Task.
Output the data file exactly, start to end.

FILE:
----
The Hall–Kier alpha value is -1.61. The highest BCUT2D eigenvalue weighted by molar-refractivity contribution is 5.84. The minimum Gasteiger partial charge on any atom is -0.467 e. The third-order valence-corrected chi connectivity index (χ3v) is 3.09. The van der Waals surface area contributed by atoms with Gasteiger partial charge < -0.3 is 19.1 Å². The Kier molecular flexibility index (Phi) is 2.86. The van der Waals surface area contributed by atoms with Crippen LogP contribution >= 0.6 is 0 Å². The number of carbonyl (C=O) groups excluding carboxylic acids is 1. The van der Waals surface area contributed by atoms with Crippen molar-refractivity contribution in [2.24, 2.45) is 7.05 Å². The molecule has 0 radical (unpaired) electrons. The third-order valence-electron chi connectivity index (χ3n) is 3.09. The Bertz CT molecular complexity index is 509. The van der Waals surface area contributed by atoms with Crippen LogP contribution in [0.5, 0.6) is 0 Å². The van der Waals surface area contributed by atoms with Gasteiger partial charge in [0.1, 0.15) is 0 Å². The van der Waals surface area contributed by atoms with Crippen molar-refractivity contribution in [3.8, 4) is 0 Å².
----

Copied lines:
The Hall–Kier alpha value is -1.61. The highest BCUT2D eigenvalue weighted by molar-refractivity contribution is 5.84. The minimum Gasteiger partial charge on any atom is -0.467 e. The third-order valence-corrected chi connectivity index (χ3v) is 3.09. The van der Waals surface area contributed by atoms with Gasteiger partial charge < -0.3 is 19.1 Å². The Kier molecular flexibility index (Phi) is 2.86. The van der Waals surface area contributed by atoms with Crippen LogP contribution >= 0.6 is 0 Å². The number of carbonyl (C=O) groups excluding carboxylic acids is 1. The van der Waals surface area contributed by atoms with Crippen molar-refractivity contribution in [2.24, 2.45) is 7.05 Å². The molecule has 0 radical (unpaired) electrons. The third-order valence-electron chi connectivity index (χ3n) is 3.09. The Bertz CT molecular complexity index is 509. The van der Waals surface area contributed by atoms with Crippen LogP contribution in [0.5, 0.6) is 0 Å². The van der Waals surface area contributed by atoms with Gasteiger partial charge in [0.1, 0.15) is 0 Å². The van der Waals surface area contributed by atoms with Crippen molar-refractivity contribution in [3.8, 4) is 0 Å².